Where can alcoholics go for help?

Five (5) ways to get help for alcohol problems include therapy via psychotherapists, support groups, self-assessment, treatment centers, and family therapy. More here.

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Fear and anger can fuel problem drinking. But alcoholism is a treatable condition, one that has been studied scientifically. Plus, you don’t have to go to A.A. to take the first step or complete Step 1 of the 12 Step process. Honestly admitting you are powerless over alcohol will help get you on your way.

So, where can you go for help to speak with a professional who understands you and can be trusted? We review taking the first step towards getting help for problem drinking here. And offer you five (5) alternatives for asking for help. Then, we invite your questions or feedback at the end. In fact, we’ll try to answer you personally.

Taking the First Step: Admitting We Are Powerless

For many alcoholics, the most important phase of getting help is admitting we have a problem. In 12-step programs like A.A., that means taking the first step.

“We admitted we were powerless over alcohol – that our lives had become unmanageable.”  

If you were anything like me, you spent years in denial, even though it was obvious with all the hangovers, humiliating behavior, and blackouts that you needed help. Maybe you came from a family of heavy drinkers or surrounded yourself with people who drank as much as you, so it was hard to see the problem. Until you finally hit the bottom that knocked you on the head.

It took me twelve long years to strip the denial that I carried like a shield, protecting me from the fear that also drove my drinking. The thought of losing something that was so dear and such a part of who I was terrified me. And of course, I married a man who kept the shield polished with his daily drinking. Both of us alcoholics high-functioning enough to hide it from the rest of the world. So for me and many other alcoholics, taking the first step was a process.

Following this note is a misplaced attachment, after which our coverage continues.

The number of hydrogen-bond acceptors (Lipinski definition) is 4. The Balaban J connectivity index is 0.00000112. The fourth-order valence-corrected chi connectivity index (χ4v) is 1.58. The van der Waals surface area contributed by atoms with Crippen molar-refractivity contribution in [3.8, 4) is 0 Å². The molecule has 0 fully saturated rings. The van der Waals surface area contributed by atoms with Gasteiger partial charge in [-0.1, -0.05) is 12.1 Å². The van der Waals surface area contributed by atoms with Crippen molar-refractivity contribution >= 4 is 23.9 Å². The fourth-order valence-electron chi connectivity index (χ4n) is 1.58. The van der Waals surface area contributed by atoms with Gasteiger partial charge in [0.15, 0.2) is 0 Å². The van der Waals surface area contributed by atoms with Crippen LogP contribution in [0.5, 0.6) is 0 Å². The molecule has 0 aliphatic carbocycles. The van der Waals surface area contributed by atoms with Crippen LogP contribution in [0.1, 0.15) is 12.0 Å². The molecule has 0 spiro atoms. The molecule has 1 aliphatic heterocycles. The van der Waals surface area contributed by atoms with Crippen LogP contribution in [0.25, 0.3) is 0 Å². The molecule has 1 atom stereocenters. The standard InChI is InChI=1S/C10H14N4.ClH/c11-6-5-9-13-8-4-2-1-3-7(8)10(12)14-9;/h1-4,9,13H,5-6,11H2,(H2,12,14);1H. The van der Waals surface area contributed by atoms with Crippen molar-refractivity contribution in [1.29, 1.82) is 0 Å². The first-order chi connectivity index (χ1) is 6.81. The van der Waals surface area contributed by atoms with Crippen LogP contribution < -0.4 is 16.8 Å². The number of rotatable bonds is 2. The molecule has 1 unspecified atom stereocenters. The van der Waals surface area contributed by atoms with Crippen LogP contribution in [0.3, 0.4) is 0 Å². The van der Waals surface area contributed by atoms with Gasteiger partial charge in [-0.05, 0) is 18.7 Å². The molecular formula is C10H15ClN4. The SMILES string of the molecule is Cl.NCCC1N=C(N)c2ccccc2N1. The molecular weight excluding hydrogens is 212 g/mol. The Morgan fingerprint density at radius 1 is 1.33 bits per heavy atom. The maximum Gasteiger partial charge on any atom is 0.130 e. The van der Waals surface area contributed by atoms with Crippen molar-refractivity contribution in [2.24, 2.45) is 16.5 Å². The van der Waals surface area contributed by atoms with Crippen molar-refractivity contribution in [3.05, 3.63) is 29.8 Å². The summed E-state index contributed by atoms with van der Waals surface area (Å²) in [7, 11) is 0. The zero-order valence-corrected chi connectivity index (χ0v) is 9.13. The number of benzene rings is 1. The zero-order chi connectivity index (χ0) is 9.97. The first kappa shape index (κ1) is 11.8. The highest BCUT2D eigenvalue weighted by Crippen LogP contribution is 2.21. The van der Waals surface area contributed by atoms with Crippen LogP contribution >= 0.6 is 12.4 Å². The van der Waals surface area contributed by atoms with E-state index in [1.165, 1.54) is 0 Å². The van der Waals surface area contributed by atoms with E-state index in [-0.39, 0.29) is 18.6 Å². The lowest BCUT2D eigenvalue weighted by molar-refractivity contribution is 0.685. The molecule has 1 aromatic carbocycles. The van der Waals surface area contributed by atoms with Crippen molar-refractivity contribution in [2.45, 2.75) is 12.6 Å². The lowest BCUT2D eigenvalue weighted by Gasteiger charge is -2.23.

How can you swallow “powerlessness”?

You can think about the “first part” of the first step in many ways. However, there is a strength in powerlessness; it does not need to mean that YOU are a failure. Instead, you are simply saying that you are unable to control alcohol intake. When you accept that alcohol triggers cravings which lead to chaos, you let go. And when you no longer believe that you can ever drink safely, you are open to change.

The alternative is the same road you’ve traveled many times before: same belief, same behavior, same results. If you hold onto the idea that you may be able to drink normally, you can sabotage the process. You may be able to stop drinking in the short term, but you open yourself to relapse. And if pride or ego do not allow you to open up to the idea that you have NO CONTROL of alcohol, you do not lay the foundation of recovery, which is to live life focusing on others.

Trying to control drinking doesn’t work

For years, I tried to control my drinking so I wouldn’t have to give it up. I cut back on the days of the week I drank and limited myself to wine and beer. I believe now it was all part of the surrendering process. The letting go of the tight grip we have on our addiction and finally accepting the fact that the only way to find peace with it is to let go.